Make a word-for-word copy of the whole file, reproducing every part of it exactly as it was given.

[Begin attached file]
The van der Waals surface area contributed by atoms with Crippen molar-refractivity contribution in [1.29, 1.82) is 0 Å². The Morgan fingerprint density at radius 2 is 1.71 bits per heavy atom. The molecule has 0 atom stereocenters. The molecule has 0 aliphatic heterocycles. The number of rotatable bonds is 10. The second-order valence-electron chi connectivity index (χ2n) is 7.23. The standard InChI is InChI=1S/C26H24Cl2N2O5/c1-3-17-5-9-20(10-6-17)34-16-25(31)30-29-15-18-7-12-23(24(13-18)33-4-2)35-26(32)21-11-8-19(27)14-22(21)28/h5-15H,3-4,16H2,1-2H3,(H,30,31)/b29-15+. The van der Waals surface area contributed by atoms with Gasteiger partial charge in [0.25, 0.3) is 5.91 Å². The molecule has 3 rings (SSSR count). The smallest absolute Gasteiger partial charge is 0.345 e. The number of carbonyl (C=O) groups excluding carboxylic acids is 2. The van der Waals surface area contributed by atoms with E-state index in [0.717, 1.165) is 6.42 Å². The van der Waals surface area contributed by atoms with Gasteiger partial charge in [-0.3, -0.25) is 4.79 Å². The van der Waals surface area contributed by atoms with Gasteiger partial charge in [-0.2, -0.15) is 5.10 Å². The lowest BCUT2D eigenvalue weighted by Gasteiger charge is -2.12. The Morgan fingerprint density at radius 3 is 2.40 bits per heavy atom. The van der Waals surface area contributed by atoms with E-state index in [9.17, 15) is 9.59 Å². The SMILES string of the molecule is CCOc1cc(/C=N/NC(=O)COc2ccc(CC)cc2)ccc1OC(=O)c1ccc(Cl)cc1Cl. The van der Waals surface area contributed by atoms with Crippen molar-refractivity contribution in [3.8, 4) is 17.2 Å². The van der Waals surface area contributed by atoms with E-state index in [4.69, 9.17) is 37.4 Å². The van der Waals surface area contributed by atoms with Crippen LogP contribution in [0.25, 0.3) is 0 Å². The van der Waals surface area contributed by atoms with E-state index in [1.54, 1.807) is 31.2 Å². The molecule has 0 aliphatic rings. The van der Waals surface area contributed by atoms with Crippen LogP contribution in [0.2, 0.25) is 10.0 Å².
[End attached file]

The van der Waals surface area contributed by atoms with Crippen molar-refractivity contribution in [1.29, 1.82) is 0 Å². The Morgan fingerprint density at radius 2 is 1.71 bits per heavy atom. The molecule has 0 atom stereocenters. The molecule has 0 aliphatic heterocycles. The number of rotatable bonds is 10. The second-order valence-electron chi connectivity index (χ2n) is 7.23. The standard InChI is InChI=1S/C26H24Cl2N2O5/c1-3-17-5-9-20(10-6-17)34-16-25(31)30-29-15-18-7-12-23(24(13-18)33-4-2)35-26(32)21-11-8-19(27)14-22(21)28/h5-15H,3-4,16H2,1-2H3,(H,30,31)/b29-15+. The van der Waals surface area contributed by atoms with Gasteiger partial charge in [0.25, 0.3) is 5.91 Å². The molecule has 3 rings (SSSR count). The smallest absolute Gasteiger partial charge is 0.345 e. The number of carbonyl (C=O) groups excluding carboxylic acids is 2. The van der Waals surface area contributed by atoms with E-state index in [0.717, 1.165) is 6.42 Å². The van der Waals surface area contributed by atoms with Gasteiger partial charge in [-0.3, -0.25) is 4.79 Å². The van der Waals surface area contributed by atoms with Gasteiger partial charge in [-0.2, -0.15) is 5.10 Å². The lowest BCUT2D eigenvalue weighted by Gasteiger charge is -2.12. The Morgan fingerprint density at radius 3 is 2.40 bits per heavy atom. The van der Waals surface area contributed by atoms with E-state index in [9.17, 15) is 9.59 Å². The SMILES string of the molecule is CCOc1cc(/C=N/NC(=O)COc2ccc(CC)cc2)ccc1OC(=O)c1ccc(Cl)cc1Cl. The van der Waals surface area contributed by atoms with Crippen molar-refractivity contribution in [3.8, 4) is 17.2 Å². The van der Waals surface area contributed by atoms with E-state index in [4.69, 9.17) is 37.4 Å². The van der Waals surface area contributed by atoms with Crippen LogP contribution in [0.25, 0.3) is 0 Å². The van der Waals surface area contributed by atoms with E-state index in [1.54, 1.807) is 31.2 Å². The molecule has 0 aliphatic rings. The van der Waals surface area contributed by atoms with Crippen LogP contribution in [0.2, 0.25) is 10.0 Å².